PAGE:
Hope you are feeling better!

That's what these fancy new cell phones are GREAT for. I'm totally a bit of an absent minded professor type myself, but set alarms for everything--taking my nutrients, flipping my eggs, remembering to water my plants, drain my sprouts, etc.

Yep - those fancy new cell phones are great, if you have one of them. The other problem is that if there's an EMP and you haven't anticipated it by putting your phone and electronics in a Faraday cage, you've lost the alarms and all the other bells and whistles anyway and the fermenting might turn into the "blob that ate Phoenix".

well you know you wouldn't give a hoot about a cell phone after and EMP anyway, right? There will be no cell towers working, so until then, we can use our cell phones to help us remember thinks like fermentation and rotation of foods.

Good article. I want to give some of this a try! BUT........my big question right now is "WHATS IN THAT JAR?" that's at the top of the article on fermenting!??!
It looks delicious! I think I recognize spinach.........but what else is that in there? I didn't find anything in the article that identified it. Did I miss something?

Do you have any suggestions on removing sunflower seeds from the husks quickly and painlessly ?

Do you ferment at room temperature or does it need a heating pad set on low, as in making yogurt?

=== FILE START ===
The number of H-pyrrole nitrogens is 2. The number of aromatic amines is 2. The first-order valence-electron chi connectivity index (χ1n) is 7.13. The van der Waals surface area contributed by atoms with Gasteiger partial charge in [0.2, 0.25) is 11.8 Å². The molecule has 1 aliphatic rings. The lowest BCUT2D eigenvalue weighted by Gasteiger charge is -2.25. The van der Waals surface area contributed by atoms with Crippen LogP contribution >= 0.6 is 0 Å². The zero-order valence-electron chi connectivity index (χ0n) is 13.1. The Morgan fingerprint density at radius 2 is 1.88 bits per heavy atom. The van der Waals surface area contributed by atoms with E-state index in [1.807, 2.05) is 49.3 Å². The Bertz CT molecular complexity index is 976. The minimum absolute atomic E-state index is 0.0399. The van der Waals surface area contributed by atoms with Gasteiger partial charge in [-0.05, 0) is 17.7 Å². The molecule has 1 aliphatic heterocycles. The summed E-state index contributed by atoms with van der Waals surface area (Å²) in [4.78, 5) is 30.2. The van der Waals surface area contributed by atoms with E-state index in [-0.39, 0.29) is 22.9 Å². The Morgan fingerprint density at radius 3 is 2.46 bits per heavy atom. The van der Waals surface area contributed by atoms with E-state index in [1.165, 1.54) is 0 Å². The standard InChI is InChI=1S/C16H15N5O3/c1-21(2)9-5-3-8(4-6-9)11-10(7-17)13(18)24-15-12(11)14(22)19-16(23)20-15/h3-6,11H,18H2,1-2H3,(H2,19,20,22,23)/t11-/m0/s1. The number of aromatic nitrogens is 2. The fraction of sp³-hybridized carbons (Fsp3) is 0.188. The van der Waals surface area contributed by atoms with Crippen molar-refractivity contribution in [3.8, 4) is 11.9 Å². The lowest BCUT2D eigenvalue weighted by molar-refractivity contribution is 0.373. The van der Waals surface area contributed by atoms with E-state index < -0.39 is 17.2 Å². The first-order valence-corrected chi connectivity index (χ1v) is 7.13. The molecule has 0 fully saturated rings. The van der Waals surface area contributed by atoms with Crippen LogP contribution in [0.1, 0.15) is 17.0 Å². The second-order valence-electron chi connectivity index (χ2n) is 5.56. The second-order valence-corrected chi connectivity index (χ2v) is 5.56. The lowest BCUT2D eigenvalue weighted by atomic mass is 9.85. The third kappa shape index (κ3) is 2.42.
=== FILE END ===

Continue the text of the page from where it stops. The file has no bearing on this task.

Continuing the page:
Kellene,
I can't remember whether you said you are able to get raw milk or not, but there is a great article here about the uses for raw milk when it goes sour:

http://www.westonaprice.org/food-features/maximize-your-real-milk-and-cream

Unlike pasteurized milk which turns deadly when soured, raw milk naturally separates and ferments instead. Like most of us, I grew up sniffing the milk jug to see if it was "bad" so I was brainwashed into gagging at the slightest whiff of sour.
I am now a changed woman! I have been fortunate enough to be able to get raw Jersey milk and cream for a few years now, and am now finally finding out the joys of real soured cream and whey, and want to highly recommend it to anyone interested in fermentation. My favorite drink now is half a glass of decaf iced tea (with a little stevia in it) topped off with some of the fermented whey of a jar of raw milk that has been left to separate on the counter for 3 days!

I love the book Wild Fermentation but I have found that some of the recipes don't work for me. I usually end up comparing them to the recipes in Nourishing Traditions by Sally Fallon. Sometimes she has an extra ingredient or another (or different) step than Sandor Katz... but between the two I am able to create delicious awesomeness!

Thank you for this article, it led me to looking up Kefir Grains and buying some of the Water Kefir Grains type. It's great fun, I'm making all kinds of neat probiotic drinks! I'm dairy sensitive, so it was neat to find that there was a non-dairy option.